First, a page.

Where the wind is, there’s his cape

Hello and welcome to another edition of SoundCzech, Radio Prague’s Czech language course in which you can learn idioms through song lyrics. Today, we’ll be listening to a tune by Lucie Vondráčková – the niece of one of this country’s biggest pop stars, Helena Vondráčková. The song is called ‘Vítr’ (meaning ‘The Wind’) and you might recognise it as a Czech reworking of Bonnie Tyler’s ‘Holding Out For A Hero’. The phrase to listen out for is ‘Kam vítr, tam plášt’’.

‘Kam vítr, tam plášt’’ literally translates as ‘where the wind is, there’s his cape’. If someone is ‘Kam vítr, tam plášt’’, then it means they have a knack for landing on their feet, or backing the winning side, more unflatteringly perhaps, they are spineless. I suppose the corresponding English idiom is ‘they know which way their bread is buttered’. There might be a slight difference in the two, however, because ‘Kam vítr, tam plášt’’ does not always suggest a certain amount of admiration, whereas ‘to know which side your bread is buttered’ perhaps does at least a bit. Listen to the phrase again:

‘Kam vítr, tam plášt’’ is a phrase that politicians seem to like slinging at each other. In my research for this SoundCzech, I came across a lot of instances of senator A saying that senator B ‘je kam vítr, tam plášt’’ (I suppose in this case meaning ‘is without principles’ or ‘will jump on any bandwagon’). Now, any good politician should be equipped with a number of ways to say the same thing, and a synonym for taking your cape where the wind blows is ‘otáčí se jako korouhvička’.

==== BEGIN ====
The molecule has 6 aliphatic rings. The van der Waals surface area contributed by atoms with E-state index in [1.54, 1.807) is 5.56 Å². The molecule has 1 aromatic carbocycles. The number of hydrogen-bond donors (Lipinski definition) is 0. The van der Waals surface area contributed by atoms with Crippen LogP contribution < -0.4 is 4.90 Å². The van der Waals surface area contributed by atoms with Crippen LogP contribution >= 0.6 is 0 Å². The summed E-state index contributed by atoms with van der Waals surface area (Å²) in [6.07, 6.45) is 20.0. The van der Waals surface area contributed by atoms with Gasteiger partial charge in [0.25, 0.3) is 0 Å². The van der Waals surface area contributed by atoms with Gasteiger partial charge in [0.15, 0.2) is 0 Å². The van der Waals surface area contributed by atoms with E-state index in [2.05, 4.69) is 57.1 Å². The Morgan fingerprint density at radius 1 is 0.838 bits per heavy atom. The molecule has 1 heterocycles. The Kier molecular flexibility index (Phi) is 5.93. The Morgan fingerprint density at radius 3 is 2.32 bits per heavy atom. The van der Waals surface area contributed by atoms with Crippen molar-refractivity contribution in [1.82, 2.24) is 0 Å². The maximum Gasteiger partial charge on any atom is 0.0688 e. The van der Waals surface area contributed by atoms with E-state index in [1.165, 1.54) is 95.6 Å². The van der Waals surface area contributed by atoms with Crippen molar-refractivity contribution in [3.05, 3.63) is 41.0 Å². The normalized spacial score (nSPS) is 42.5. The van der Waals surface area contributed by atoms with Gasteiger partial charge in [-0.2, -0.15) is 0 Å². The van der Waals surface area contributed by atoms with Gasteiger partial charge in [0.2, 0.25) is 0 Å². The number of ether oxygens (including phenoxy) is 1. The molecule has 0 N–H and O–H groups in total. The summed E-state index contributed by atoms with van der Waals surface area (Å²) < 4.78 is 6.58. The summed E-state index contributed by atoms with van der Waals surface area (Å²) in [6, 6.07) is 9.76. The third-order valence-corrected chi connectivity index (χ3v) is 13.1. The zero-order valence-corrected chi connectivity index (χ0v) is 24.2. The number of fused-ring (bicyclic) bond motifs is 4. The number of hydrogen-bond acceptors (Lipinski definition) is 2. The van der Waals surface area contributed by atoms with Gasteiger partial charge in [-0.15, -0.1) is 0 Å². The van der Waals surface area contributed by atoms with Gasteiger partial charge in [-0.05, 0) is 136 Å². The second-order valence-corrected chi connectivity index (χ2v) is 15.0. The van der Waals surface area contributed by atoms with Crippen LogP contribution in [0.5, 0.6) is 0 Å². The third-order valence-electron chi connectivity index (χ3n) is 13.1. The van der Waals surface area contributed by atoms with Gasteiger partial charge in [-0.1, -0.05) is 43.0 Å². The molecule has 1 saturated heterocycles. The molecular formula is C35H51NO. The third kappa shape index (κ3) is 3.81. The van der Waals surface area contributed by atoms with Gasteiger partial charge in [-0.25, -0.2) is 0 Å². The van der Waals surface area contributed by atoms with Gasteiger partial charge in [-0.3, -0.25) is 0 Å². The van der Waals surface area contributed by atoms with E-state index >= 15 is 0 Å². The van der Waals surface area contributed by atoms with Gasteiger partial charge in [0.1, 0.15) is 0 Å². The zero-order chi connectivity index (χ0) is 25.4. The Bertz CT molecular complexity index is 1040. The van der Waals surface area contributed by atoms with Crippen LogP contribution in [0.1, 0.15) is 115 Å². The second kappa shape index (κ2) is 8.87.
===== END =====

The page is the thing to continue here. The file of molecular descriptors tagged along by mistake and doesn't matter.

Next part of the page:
‘Otáčí se jako korouhvička’ translates as ‘he turns like a weathervane’, and again means that someone does not hold all that fast to any set of principles, and will gravitate towards where the going is good.

From what I can see, English maybe has a few more idioms which contain reference to the wind than Czech does – but I suppose that given the blustery-ness of the British Isles that is not such a big surprise. Still, there are a couple other Czech phrases which hinge upon ‘vítr’ - the wind. If someone breathes new life into something in the Czech Republic, then they ‘přináší čerstvý vítr do něčeho’– they ‘blow a fresh wind’ into it.

And, just as in English, you can, on a wander, end up wherever the wind blows. ‘On šel tam, kam ho vítr zavál’ means ‘he went where the wind blew him’. Fate, or ‘osud’ in Czech, can blow you somewhere too. But anyway, the wind is blowing me out of this studio now, and back to the newsdesk, and so until the next time, na shledanou, goodbye!